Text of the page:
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Century Display v. D.r. Wager Constr.

SUPREME COURT OF ILLINOIS.


OPINION FILED MAY 16, 1978.

CENTURY DISPLAY MANUFACTURING CORP. ET AL., APPELLANTS AND CROSS-APPELLEES,

v.

D.R. WAGER CONSTRUCTION CO., INC., ET AL. — (UNITED STATES STEEL CORPORATION, APPELLEE AND CROSS-APPELLANT.)

Appeal from the Appellate Court for the First District; heard in that court on appeal from the Circuit Court of Cook County, the Hon. Mel R. Jiganti, Judge, presiding.

MR. JUSTICE RYAN DELIVERED THE OPINION OF THE COURT:

This action was filed in the circuit court of Cook County by plaintiffs, Century Display Manufacturing Corporation (Century), and Hartford Fire Insurance Company and Reliance Insurance Company, subrogees of Drovers National Bank of Chicago, trustee, against United States Steel Corporation (U.S. Steel), and two other defendants not involved in this appeal, to recover damages for fire loss to Century's property. Plaintiffs' complaint alleged both negligence (count II) and willful and wanton conduct (count III) by U.S. Steel. The court allowed U.S. Steel's motion for summary judgment and plaintiffs appealed. The appellate court affirmed the circuit court with respect to count II, but reversed and remanded as to count III. (46 Ill. App.3d 643.) We granted plaintiffs' petition for leave to appeal from that portion of the appellate court's order affirming summary judgment for U.S. Steel with respect to count II, and pursuant to our Rule 318 (58 Ill.2d R. 318) we have granted U.S. Steel's request to review the appellate court's order reversing summary judgment as to count III.

On April 28, 1970, U.S. Steel entered into a contract to sell to Century premises formerly known as U.S. Steel Chemical Division, which had been used for the manufacture of various organic coating products until 1967, when production at the plant ceased. Included in the sale of the building were various fixtures, including pipes and tanks which had been used for the transmission and storage of the materials and chemicals used in the manufacture of the coating products. Among the materials that had been contained in the tanks and pipes were asphalt solvents, kerosene, and several other flammable products.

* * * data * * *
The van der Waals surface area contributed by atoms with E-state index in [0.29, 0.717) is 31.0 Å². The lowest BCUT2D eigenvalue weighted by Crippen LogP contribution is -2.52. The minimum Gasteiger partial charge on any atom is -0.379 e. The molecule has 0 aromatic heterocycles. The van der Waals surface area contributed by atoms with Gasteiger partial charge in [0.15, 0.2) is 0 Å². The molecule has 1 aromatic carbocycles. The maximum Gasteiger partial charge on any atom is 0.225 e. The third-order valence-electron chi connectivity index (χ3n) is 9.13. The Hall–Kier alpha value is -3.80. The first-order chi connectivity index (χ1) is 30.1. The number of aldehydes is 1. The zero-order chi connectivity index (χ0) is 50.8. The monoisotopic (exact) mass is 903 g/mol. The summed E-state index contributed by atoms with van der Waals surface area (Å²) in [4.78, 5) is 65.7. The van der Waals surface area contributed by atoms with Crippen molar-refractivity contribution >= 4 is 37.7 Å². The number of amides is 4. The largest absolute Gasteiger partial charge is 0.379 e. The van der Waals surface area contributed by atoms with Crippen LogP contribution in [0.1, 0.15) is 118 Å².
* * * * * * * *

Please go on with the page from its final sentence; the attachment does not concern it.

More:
Century went into possession of the premises on May 14, 1970. Soon thereafter, Century retained D.R. Wager Construction Company, Inc., to remodel portions of the building. On August 5, 1970, a fire broke out at the site where Wager was working on the premises. While the exact cause of the fire is undetermined, allegedly the flammable liquid still in the tanks and pipes was ignited in the course of Wager's work. The ensuing blaze ultimately destroyed the building and other property which Century had stored on the premises.

The plaintiffs sought recovery for damages to the property from Wager and its alleged agent, as well as from U.S. Steel. Count I of the complaint was directed against Wager and the alleged agent, who are not parties to the present appeal.

Counts II and III against U.S. Steel are premised upon sections 352 and 353 of the Restatement (Second) of Torts, both of which have been acknowledged by this court as stating the law in Illinois. (See Sparling v. Peabody Coal Co. (1974), 59 Ill.2d 491.) Section 352 sets forth the general proposition that a vendor of land is not liable for physical harm to a vendee or to others after the vendee has taken possession caused by a dangerous condition, which condition existed at the time the vendee took possession. (Restatement (Second) of Torts sec. 352 (1965); Anderson v. Cosmopolitan National Bank (1973), 54 Ill.2d 504.) Section 353 of the Restatement carves out an exception to the general rule of non-liability, applicable when the vendor conceals or fails to disclose to his vendee a condition which poses an unreasonable risk to persons on the land. Section 353 provides:

"(1) A vendor of land who conceals or fails to disclose to his vendee any condition, whether natural or artificial, which involves unreasonable risk to persons on the land, is subject to liability to the vendee and others upon the land with the consent of the vendee or his subvendee for physical harm caused by the condition after the vendee has taken possession, if